Could you inherit your parent’s high blood pressure?

1/3 adults have high blood pressure (Centers for Disease Control and Prevention).

High blood pressure (hypertension) is a condition that increases an individual’s risk of stroke, heart attack, and kidney disease.  The good news is 80% of heart disease & strokes can be prevented by monitoring health, addressing behavioral risk factors, and making healthy lifestyle choices (World Health Organization). 

In one of the largest genomic studies ever conducted, an internal research team looked into the heritability of blood pressure, and found that 29 regions of the genome influence the person’s susceptibility to developing hypertension.  While having one of the variants was linked to a minimal increase of developing hypertension, having multiple variants was linked to a much higher risk of developing hypertension.  These genetic variants are common; each variant existing in at least 5% of the population.  It is estimated that 35-65% of variance in blood pressure is due to genetics, with the remaining 35-65% due to environmental and lifestyle factors such as smoking, diet, exercise and stress.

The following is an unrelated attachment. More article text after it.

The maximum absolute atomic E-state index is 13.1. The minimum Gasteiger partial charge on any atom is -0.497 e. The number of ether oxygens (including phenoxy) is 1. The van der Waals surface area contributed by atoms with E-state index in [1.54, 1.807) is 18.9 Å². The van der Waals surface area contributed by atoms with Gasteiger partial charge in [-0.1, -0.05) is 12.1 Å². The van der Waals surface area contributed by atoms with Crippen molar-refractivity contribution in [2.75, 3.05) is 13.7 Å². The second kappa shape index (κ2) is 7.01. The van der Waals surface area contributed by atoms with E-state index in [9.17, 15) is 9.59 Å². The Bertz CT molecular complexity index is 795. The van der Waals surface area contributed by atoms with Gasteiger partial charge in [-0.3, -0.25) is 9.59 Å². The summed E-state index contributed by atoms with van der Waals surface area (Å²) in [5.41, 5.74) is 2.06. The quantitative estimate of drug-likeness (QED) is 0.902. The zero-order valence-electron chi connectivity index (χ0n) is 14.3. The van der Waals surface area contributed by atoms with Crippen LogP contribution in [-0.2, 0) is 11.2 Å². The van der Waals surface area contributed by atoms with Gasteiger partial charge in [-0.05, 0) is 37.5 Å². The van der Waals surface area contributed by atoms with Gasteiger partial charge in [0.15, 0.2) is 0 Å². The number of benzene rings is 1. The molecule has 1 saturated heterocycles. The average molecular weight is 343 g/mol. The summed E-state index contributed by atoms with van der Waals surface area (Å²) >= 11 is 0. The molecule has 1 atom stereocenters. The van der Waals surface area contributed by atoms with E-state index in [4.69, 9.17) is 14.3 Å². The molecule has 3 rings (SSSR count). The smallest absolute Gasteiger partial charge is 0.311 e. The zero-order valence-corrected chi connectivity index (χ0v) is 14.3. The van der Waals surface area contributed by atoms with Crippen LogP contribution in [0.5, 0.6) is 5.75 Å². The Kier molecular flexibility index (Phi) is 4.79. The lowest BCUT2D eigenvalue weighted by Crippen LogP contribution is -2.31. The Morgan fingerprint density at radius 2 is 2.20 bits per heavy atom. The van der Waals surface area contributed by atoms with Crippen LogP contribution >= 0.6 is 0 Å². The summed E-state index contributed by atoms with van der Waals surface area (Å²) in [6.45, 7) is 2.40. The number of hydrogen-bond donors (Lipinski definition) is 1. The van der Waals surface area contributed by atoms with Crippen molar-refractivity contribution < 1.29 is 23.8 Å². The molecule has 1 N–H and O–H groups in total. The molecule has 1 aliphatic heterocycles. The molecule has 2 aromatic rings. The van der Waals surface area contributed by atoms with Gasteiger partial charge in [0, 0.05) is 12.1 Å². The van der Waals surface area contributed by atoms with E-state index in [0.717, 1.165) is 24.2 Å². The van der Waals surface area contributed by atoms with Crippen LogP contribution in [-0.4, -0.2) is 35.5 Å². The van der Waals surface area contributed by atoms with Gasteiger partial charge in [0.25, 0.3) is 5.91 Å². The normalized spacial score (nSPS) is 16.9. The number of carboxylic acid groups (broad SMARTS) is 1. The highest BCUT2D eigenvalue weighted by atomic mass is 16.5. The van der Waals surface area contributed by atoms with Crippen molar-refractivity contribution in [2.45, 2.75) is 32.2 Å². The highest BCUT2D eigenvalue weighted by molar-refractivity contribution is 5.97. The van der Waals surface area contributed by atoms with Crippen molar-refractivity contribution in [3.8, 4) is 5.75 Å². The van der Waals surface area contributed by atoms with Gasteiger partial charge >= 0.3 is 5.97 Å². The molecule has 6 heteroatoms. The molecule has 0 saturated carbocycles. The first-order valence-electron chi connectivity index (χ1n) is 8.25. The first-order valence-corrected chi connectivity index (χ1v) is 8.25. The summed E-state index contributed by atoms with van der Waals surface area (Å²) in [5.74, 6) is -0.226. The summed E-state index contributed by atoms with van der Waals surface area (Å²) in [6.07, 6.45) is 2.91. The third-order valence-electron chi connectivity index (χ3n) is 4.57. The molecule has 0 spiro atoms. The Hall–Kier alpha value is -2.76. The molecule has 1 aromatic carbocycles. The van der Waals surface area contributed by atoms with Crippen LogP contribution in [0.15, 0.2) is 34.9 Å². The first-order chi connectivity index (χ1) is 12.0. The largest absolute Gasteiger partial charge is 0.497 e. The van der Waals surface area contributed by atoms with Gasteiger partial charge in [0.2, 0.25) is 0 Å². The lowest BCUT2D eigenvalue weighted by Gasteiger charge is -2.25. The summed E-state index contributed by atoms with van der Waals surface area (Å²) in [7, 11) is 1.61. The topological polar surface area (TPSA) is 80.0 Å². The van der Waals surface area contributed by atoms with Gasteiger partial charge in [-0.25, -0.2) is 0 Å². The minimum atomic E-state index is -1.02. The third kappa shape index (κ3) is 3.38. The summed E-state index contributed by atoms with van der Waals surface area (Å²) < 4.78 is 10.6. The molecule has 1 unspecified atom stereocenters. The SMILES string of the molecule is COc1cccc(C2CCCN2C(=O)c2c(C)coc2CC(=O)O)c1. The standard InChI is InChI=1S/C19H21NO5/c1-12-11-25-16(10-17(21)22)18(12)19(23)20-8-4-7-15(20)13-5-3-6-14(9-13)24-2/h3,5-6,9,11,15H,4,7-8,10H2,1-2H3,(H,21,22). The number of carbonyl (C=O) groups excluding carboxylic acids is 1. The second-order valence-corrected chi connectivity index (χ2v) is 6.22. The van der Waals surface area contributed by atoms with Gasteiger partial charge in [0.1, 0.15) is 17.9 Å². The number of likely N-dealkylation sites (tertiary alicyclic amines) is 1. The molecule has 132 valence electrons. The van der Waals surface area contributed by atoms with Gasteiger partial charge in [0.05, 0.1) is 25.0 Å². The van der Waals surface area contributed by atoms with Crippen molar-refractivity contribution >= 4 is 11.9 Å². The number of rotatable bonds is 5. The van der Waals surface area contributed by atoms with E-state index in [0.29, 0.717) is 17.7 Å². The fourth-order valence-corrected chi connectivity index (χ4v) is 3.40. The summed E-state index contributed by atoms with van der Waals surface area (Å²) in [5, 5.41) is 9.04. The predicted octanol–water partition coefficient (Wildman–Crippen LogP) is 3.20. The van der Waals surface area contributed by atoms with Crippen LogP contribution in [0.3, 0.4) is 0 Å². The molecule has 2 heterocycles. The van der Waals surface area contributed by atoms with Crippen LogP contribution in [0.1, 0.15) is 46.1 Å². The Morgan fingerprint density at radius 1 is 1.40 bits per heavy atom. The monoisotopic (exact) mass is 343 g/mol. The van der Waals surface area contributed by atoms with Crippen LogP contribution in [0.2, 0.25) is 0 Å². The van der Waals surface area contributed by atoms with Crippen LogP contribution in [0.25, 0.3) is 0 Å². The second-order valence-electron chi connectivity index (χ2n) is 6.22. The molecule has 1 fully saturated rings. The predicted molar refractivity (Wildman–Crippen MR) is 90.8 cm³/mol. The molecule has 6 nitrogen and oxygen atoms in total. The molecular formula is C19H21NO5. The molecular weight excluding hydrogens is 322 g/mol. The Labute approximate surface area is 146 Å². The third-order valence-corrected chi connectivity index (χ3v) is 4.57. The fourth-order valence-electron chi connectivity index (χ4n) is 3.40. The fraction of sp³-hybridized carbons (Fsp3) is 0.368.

So what does this mean for you, if your parents have high blood pressure?  A study conducted by John Hopkins University found that individuals who had two parents with early-onset hypertension, were 20 times more likely to develop hypertension by age 35.  If high blood pressure runs in your family, it could be well worth your while to start monitoring your blood pressure early in life.  The good news is that 35-65% of hypertension is preventable and can be managed with proper lifestyle habits, diet, and exercise.

Need help in monitoring your blood pressure?  Health Gauge can measure estimated blood pressure without the need of a blood pressure cuff.  What’s more, Health Gauge tailors its lifestyle advice to you, helping you on your health and fitness journey.  For natural ways to normalize your blood pressure, and to keep it within a healthy range, check back for our upcoming blog on a nutrition plan that can help lower your blood pressure and improve your heart health.

Posted in Health & Wellness Lifestyle


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